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‘Big steps ahead’ for Stanford HAI

John Etchemendy and Fei-Fei Li, co-directors of the Stanford Institute for Human-Centered Artificial Intelligence. (Image credit: Drew Kelly for Stanford Institute for Human-Centered Artificial Intelligence)

John Etchemendy and Fei-Fei Li, co-directors of the Stanford Institute for Human-Centered Artificial Intelligence. (Image credit: Drew Kelly for Stanford Institute for Human-Centered Artificial Intelligence)

In just five years, the institute has made major strides engaging policy, industry, and civil society to ensure that AI is developed with humans at the center.

During her sabbatical at Google as Cloud AI chief scientist, Fei-Fei Li witnessed the rapid integration of artificial intelligence into industry: From Japanese cucumber farmers to insurance firms and energy conglomerates, AI was reshaping traditional practices.

Recognizing the profound impact of AI, Li envisioned a future where technology serves humanity with fairness and dignity. With Stanford’s rich history in AI research and its leadership in both technology and humanities, she knew she could spearhead a new effort here.

Now entering its fifth year, the Stanford Institute for Human-Centered Artificial Intelligence (HAI) has made significant strides toward Li’s ambitious vision. By fostering a diverse interdisciplinary research community, channeling substantial funding into AI research, establishing specialized centers, and collaborating with policymakers and industry leaders, HAI has positioned itself as a trailblazer in shaping the ethical and inclusive development of AI.

“HAI was the first institution in the public sector that was set up devoted not only to the innovation of this cutting-edge technology, but also to engaging policy, industry, and civil society to ensure this technology is developed with humans at the center,” Li said.

”We’ve taken major strides in policy and thought leadership,” said co-director John Etchemendy, former provost and one of HAI’s original founders, “and we have big steps ahead.”

Highlights from HAI’s first five years:

  • Stanford HAI has funneled more than $40 million into human-centered AI research, supporting over 300 Stanford scholars across disciplines.
  • The institute prioritized building a multidisciplinary education community. Initiatives such as a human-centered AI track in the Symbolic Systems major, student affinity groups, a graduate fellows program, and tech and policy fellowships aim to nurture the next generation of AI leaders.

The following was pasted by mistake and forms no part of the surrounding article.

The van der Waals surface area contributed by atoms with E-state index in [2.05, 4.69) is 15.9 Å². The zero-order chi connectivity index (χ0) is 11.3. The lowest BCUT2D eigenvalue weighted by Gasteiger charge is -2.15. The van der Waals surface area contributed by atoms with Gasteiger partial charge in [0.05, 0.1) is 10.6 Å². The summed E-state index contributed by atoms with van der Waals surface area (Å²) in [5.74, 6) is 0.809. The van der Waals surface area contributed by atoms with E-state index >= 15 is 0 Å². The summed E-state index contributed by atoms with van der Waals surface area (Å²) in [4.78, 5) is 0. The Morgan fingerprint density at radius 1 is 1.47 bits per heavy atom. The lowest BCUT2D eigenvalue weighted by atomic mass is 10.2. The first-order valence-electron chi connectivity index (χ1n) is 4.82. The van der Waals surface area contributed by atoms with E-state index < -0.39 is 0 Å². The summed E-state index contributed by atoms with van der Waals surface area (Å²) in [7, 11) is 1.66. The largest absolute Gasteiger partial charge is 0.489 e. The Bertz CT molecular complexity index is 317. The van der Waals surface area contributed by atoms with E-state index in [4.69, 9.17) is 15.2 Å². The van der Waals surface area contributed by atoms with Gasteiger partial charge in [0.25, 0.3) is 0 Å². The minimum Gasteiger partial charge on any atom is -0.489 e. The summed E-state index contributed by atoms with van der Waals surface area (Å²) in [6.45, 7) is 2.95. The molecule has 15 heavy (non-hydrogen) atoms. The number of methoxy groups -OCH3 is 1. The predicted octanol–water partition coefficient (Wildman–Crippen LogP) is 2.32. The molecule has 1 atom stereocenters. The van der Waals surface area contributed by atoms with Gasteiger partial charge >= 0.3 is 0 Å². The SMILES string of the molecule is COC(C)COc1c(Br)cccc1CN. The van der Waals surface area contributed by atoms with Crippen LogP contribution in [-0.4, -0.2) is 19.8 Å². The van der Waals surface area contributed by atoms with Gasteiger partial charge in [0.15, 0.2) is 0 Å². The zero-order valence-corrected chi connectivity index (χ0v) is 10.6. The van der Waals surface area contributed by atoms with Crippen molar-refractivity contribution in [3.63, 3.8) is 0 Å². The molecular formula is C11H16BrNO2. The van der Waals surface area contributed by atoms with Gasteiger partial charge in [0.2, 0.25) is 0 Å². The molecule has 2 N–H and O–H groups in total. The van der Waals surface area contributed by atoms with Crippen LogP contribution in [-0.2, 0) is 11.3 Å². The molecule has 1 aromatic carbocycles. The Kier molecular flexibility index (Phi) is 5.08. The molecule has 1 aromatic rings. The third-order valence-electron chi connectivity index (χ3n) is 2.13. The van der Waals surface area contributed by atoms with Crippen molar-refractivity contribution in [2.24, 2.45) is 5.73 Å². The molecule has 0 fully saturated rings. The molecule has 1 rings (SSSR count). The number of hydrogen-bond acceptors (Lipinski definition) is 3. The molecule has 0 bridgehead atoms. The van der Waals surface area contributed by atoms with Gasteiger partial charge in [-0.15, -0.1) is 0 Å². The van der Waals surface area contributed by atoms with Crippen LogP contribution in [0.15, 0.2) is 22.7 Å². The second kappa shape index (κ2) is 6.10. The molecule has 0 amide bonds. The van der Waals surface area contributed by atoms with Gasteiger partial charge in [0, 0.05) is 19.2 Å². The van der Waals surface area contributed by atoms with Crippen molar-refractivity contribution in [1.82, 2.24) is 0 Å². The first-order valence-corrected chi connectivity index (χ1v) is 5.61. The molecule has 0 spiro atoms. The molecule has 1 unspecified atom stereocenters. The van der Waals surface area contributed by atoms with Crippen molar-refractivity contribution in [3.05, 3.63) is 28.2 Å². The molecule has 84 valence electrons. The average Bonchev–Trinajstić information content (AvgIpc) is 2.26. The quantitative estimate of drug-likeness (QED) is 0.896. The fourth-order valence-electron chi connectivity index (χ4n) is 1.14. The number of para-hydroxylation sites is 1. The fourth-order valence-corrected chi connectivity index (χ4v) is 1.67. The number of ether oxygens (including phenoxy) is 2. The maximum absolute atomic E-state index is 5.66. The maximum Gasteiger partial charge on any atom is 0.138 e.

• Recognizing emerging trends in AI, HAI swiftly launched two new centers: The Stanford Digital Economy Lab (DEL) and the Center for Research on Foundation Models (CRFM).
  • Stanford HAI led the call to democratize AI research through a national AI research resource; leaders organized universities and tech companies to support this endeavor in 2020, wrote a blueprint for a resource in 2021, and served on key task forces.
  • Recognizing the need for collaboration between academia and industry, Stanford HAI created its industry affiliate program that has since established 50+ technology collaborations between Stanford and company researchers and delivered $10 million in research grants and $9 million in cloud computing credits to Stanford.

In just five years, HAI has made significant impacts in policy, research, and education. However, the future of AI scholarship may transcend the confines of Stanford University.

“The science has outgrown the university model of research,” Etchemendy remarked. As AI models become larger and more complex, scholars need to seek resources beyond traditional university settings to remain at the forefront of the field.

More about HAI at five  Dive deeper into Stanford HAI’s many achievements, as the institute celebrates how far it’s come and looks forward to the successes ahead.

He drew parallels with high-energy physics. Just as universities partner with governmental organizations to build large-scale research facilities, such as linear accelerators, to accommodate the evolving needs of particle physics, a similar approach is warranted in AI research.

“These large foundation models have outgrown what universities can do,” Etchemendy said. While industry has intervened, its focus on commercial applications often fails to prioritize broader knowledge dissemination.

In response, HAI leaders advocate for a novel approach – a collaborative lab environment funded by philanthropy and government support. Such a setting would not only provide cutting-edge training opportunities for students but also enable scholars to delve deeper into research on these massive AI models.

“This is our next step,” Etchemendy said. “By embracing this new element, we can continue our mission to advance AI research for the betterment of society.”